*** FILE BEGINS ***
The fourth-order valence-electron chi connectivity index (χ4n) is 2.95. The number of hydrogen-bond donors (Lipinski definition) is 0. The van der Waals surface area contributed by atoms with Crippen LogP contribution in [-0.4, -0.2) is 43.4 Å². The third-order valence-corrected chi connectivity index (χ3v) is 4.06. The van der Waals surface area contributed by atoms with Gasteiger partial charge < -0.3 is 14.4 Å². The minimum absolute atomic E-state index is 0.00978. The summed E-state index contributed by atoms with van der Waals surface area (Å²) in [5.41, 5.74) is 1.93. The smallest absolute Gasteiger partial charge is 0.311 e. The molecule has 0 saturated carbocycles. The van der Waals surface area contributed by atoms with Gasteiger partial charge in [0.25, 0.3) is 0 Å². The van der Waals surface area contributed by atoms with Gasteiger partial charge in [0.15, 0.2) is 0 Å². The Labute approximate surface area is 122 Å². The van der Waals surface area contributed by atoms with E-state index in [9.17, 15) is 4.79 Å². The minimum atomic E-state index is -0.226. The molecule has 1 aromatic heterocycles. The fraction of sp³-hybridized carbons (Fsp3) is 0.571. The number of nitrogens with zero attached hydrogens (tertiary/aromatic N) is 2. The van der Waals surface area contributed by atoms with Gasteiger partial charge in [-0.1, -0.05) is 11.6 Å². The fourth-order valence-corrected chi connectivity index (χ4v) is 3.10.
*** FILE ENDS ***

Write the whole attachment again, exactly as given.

The fourth-order valence-electron chi connectivity index (χ4n) is 2.95. The number of hydrogen-bond donors (Lipinski definition) is 0. The van der Waals surface area contributed by atoms with Crippen LogP contribution in [-0.4, -0.2) is 43.4 Å². The third-order valence-corrected chi connectivity index (χ3v) is 4.06. The van der Waals surface area contributed by atoms with Gasteiger partial charge < -0.3 is 14.4 Å². The minimum absolute atomic E-state index is 0.00978. The summed E-state index contributed by atoms with van der Waals surface area (Å²) in [5.41, 5.74) is 1.93. The smallest absolute Gasteiger partial charge is 0.311 e. The molecule has 0 saturated carbocycles. The van der Waals surface area contributed by atoms with Gasteiger partial charge in [0.25, 0.3) is 0 Å². The van der Waals surface area contributed by atoms with Gasteiger partial charge in [0.15, 0.2) is 0 Å². The Labute approximate surface area is 122 Å². The van der Waals surface area contributed by atoms with E-state index in [9.17, 15) is 4.79 Å². The minimum atomic E-state index is -0.226. The molecule has 1 aromatic heterocycles. The fraction of sp³-hybridized carbons (Fsp3) is 0.571. The number of nitrogens with zero attached hydrogens (tertiary/aromatic N) is 2. The van der Waals surface area contributed by atoms with Gasteiger partial charge in [-0.1, -0.05) is 11.6 Å². The fourth-order valence-corrected chi connectivity index (χ4v) is 3.10.